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Business Insider came under fire Monday after the world was alerted to the sexist, misogynistic, homophobic and classist Twitter feed of its chief-technology officer Pax Dickinson. The two sides have parted ways, though there's some debate over the semantics. Dickinson was "forced to resign" on Tuesday, according to a report from New York's Stefan Becket. But Forbes' Jeff Bercovici says it was much simpler: "I’m told he was simply 'fired.'" Whatever term you'd like to use doesn't matter, because Business Insider CEO Henry Blodget confirmed Dickinson left the company in this just released statement: 

A Business Insider executive has made some comments on Twitter that do not reflect our values and have no place at our company. The executive has left the company, effective immediately.

Business Insider's team is composed of more than 100 talented men and women of many backgrounds, and we highly value this diversity.

Outrage erupted Monday evening after everyone started paying attention to the horrible things Dickinson was tweeting about women, gays and poor people on the regular. A small sampling:

Valleywag's Nitasha Tiku has an event better roundup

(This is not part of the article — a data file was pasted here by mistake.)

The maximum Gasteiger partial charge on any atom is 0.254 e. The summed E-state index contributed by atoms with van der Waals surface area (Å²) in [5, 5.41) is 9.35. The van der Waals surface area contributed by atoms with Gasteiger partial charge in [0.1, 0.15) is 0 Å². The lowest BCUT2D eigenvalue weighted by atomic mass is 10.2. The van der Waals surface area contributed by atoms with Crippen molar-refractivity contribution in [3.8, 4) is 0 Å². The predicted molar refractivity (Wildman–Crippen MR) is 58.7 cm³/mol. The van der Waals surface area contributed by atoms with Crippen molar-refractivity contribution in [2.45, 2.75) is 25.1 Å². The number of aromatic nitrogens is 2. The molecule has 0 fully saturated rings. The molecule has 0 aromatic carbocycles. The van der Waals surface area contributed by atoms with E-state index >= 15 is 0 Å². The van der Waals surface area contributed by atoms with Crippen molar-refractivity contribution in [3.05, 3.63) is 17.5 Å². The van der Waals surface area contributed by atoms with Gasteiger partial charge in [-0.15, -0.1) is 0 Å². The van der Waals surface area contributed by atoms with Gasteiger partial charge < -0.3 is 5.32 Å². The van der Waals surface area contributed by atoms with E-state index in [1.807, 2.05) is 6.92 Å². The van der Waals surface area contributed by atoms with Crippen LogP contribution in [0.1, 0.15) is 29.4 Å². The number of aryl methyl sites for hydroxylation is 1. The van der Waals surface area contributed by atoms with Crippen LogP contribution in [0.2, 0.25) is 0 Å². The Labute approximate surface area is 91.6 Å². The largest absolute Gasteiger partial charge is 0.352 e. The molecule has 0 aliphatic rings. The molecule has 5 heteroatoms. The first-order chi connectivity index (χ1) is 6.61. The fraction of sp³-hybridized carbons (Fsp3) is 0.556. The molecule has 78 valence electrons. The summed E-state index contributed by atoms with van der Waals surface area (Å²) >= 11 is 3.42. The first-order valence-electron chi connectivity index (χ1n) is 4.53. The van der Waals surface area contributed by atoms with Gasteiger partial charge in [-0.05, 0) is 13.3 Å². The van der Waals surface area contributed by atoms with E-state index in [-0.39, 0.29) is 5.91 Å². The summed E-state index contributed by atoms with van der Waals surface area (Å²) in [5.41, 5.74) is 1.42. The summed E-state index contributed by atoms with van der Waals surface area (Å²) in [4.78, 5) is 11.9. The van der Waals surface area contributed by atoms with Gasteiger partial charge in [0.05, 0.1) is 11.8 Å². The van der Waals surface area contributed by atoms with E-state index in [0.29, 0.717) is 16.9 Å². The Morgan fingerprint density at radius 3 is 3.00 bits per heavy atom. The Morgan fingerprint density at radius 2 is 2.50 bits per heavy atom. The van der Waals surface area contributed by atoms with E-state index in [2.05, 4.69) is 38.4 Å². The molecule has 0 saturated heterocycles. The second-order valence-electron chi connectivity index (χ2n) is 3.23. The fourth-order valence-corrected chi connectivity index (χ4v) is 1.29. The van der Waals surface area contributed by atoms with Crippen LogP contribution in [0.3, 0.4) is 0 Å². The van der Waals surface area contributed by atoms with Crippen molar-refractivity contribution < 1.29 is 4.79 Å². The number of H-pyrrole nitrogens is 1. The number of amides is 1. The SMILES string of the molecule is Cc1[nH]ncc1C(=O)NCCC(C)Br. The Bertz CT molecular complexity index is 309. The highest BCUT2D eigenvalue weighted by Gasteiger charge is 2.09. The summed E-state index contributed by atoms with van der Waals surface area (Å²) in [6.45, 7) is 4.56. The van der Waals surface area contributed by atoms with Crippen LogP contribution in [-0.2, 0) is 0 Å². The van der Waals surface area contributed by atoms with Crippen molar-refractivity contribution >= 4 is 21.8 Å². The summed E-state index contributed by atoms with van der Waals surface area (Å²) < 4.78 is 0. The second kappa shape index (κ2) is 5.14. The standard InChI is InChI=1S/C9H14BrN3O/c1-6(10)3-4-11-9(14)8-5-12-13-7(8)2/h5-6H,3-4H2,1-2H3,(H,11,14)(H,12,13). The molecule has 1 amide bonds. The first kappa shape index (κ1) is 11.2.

Before Dickinson's reported resignation, it seemed his behavior online was the ultimate test of the "my views on Twitter do not reflect those of my employer" defense. Indeed, Dickinson has this warning atop his profile: "Unprofessional opinions not endorsed by anyone respectable." And Business Insider CEO Henry Blodget condemned those opinions in a brief statement to Valleywag's Sam Biddle. "Pax was speaking for himself, not Business Insider," Blodget said. "We obviously don't condone what he said." What happened between Monday evening and Tuesday morning that prompted a forced resignation is unclear. 

What likely made the whole situation worse was Dickinson's embracing his villainy and attempts to defend his speech on Twitter, saying "hey it's a free country isn't it?" and implying he was expecting people would eventually discover his offensive remarks and, predictably, be totally offended by them. Dickinson was a self-proclaimed brogrammer, and proud of it. The walking, talking, tweeting vessel of everything that's wrong with the tech industry.

It also probably didn't help Dickinson's case for continued employment when he started challenging some of his detractors to a fight. He asked popular tech writer Anil Dash to "come call me an asshole to my face tomorrow," because Dickinson thought they worked in the same building. (They used to, but Dash works somewhere else now.) What Dickinson probably didn't expect was the number of people who offered to back Dash up if a face-to-face meeting came to blows. Still, Dash says he'll meet with Dickinson and talk things over regardless: 

Whether the rest of the tech world would be so reserved in a face to face meeting, well, that's another story.

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